Double Dragon Gaiden: Rise of the Dragons exploded onto PS4, PS5, Xbox One, Xbox Series X|S, Nintendo Switch, and PC last month with a fire soundtrack, gorgeous pixel art-style visuals, and most importantly, heaps of fast-paced action, reminding the world that the legendary beat-em-up series is still alive and kicking (with ‘kicking’ being the operative word).
Although it had a huge impact on the side-scrolling beat-em-up genre, 1987’s Double Dragon isn’t a name that we’ve seen crop up very often on modern consoles, with its releases in the last decade being limited to 2017’s Double Dragon IV, the Double Dragon Trilogy compilation, and the 3D remake of Double Dragon 2, titled Double Dragon 2: Wander of the Dragons. Double Dragon Gaiden: Rise of the Dragons (which was developed by Secret Base) changed that, though, and put a totally fresh spin on the series.
With a new tag team mechanic and a sprinkling of roguelike elements to keep players on their toes, the 2023 Double Dragon title is significantly different to the series’ first iteration, which hit arcades in 1987. Speaking to TRG, Raymond Teo - the founder of Secret Base and game director on Double Dragon Gaiden - tells us that the devs’ aim was to “reinterpret the legacy” of the series, rather than simply update the classic games.
“Our goal wasn’t so much to create a more modern and polished version of the classic titles, but more to reinterpret the legacy,” Teo says. “For example, the original Double Dragon was likely given the name as it introduced a two-player mode on top of Renegade. But having a two-player mode in 2023 seems pretty normal, so we came up with the Tag mechanic, allowing players to pick two characters and swap them around.
“As a bit of fun trivia, in Double Dragon Advance, you can select a special mode where you play as both Billy and Jimmy, except you press a button to switch who to control. And in Double Dragon 3, you can switch between four characters from the pause menu. So for me, it seems like a natural evolution,” he continues. “In general, we made similar innovations to each aspect of the game, without many predecessors to the formula, so it was a big challenge to figure all that out within the timeline.”
Incorporating roguelike elements into Double Dragon Gaiden: Rise of the Dragons was, of course, another way to “reinterpret” the classic series, even though Teo admits that he prefers his beat-em-up games to be “short and good for a single sitting”, much like a classic arcade title. However, Secret Base had good reason for making the change.
“Given that gamers require games to be longer and longer these days, it’s hard to make them as they were in the past, so I started looking into how the roguelike structure encourages players to play the same game repeatedly, and use it to replicate that feeling of playing games in the arcade instead,” Teo explains. “A good example is our cash mechanic. In the game, players are encouraged to knock out their enemies with a special move. This allows them to earn cash, which can be used to purchase randomized upgrades or revive when defeated. When you’re defeated without enough cash to revive, it’s game over.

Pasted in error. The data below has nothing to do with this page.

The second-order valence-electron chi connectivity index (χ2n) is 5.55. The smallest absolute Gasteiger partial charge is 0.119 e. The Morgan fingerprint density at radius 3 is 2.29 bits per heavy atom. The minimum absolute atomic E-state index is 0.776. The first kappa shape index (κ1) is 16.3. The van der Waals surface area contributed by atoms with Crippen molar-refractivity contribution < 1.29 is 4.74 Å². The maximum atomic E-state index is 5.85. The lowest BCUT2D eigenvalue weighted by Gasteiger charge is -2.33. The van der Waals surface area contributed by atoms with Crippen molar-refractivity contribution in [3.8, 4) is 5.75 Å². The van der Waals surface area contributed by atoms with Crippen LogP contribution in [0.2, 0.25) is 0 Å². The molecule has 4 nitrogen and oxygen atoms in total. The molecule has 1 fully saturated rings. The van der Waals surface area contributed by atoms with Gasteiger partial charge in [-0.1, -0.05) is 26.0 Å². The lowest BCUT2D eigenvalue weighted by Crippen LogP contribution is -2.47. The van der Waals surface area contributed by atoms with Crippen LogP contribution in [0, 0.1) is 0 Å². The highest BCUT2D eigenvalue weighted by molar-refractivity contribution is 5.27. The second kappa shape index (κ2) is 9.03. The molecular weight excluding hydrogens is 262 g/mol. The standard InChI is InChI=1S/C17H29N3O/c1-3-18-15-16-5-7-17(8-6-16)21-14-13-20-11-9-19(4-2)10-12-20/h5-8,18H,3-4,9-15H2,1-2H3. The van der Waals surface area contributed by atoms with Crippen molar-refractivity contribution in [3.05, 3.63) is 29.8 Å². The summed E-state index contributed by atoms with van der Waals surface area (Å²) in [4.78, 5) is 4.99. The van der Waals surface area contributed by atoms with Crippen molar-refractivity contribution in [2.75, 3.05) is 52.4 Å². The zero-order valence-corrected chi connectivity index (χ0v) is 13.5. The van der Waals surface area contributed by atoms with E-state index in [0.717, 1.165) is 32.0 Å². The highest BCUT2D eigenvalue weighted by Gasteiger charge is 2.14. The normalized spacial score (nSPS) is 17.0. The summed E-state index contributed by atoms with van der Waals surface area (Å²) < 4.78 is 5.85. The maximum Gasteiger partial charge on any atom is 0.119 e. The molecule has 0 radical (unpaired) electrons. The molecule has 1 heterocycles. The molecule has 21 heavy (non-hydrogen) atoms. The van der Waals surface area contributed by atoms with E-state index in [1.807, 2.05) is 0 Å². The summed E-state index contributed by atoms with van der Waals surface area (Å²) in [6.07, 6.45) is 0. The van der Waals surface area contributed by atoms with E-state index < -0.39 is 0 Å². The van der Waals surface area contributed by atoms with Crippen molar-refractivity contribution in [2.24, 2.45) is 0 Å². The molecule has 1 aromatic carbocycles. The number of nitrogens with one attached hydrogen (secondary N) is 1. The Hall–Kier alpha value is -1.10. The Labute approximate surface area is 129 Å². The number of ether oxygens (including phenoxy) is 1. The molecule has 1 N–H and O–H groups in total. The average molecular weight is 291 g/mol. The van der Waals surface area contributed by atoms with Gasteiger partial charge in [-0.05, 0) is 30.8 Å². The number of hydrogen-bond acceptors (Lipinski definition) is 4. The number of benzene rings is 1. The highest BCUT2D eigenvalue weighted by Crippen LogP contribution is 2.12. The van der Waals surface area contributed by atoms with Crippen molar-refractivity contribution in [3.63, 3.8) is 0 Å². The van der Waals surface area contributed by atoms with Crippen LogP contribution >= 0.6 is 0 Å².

“In a way, there’s some roguelike elements to it, but it’s also to evoke the feeling of running out of credits/tokens (depending on where you’re from) while playing in the arcade.”
Plenty of iconic games served as inspiration for Teo here, too - while he cites Shiren the Wanderer as one of his “early influences” of the roguelike genre, he also makes reference to popular modern indies such as The Binding of Isaac and Spelunky.
Looking at Double Dragon Gaiden: Rise of the Dragons now that it’s out and in players’ hands, though, Teo is simply thrilled to see how much gamers have been getting sucked into the title.
“All in all, I can say that it makes me the happiest when people tell me that they’ve been playing the game for 20 hours and beyond, and are still coming up with the best combination of characters, or strategies to get better at the game,” he says.
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Catherine is a News Writer for TechRadar Gaming. Armed with a journalism degree from The University of Sheffield, she was sucked into the games media industry after spending far too much time on her university newspaper writing about Pokémon and cool indie games, and realising that was a very cool job, actually. She previously spent 19 months working at GAMINGbible as a full-time journalist. She loves all things Nintendo, and will never stop talking about Xenoblade Chronicles.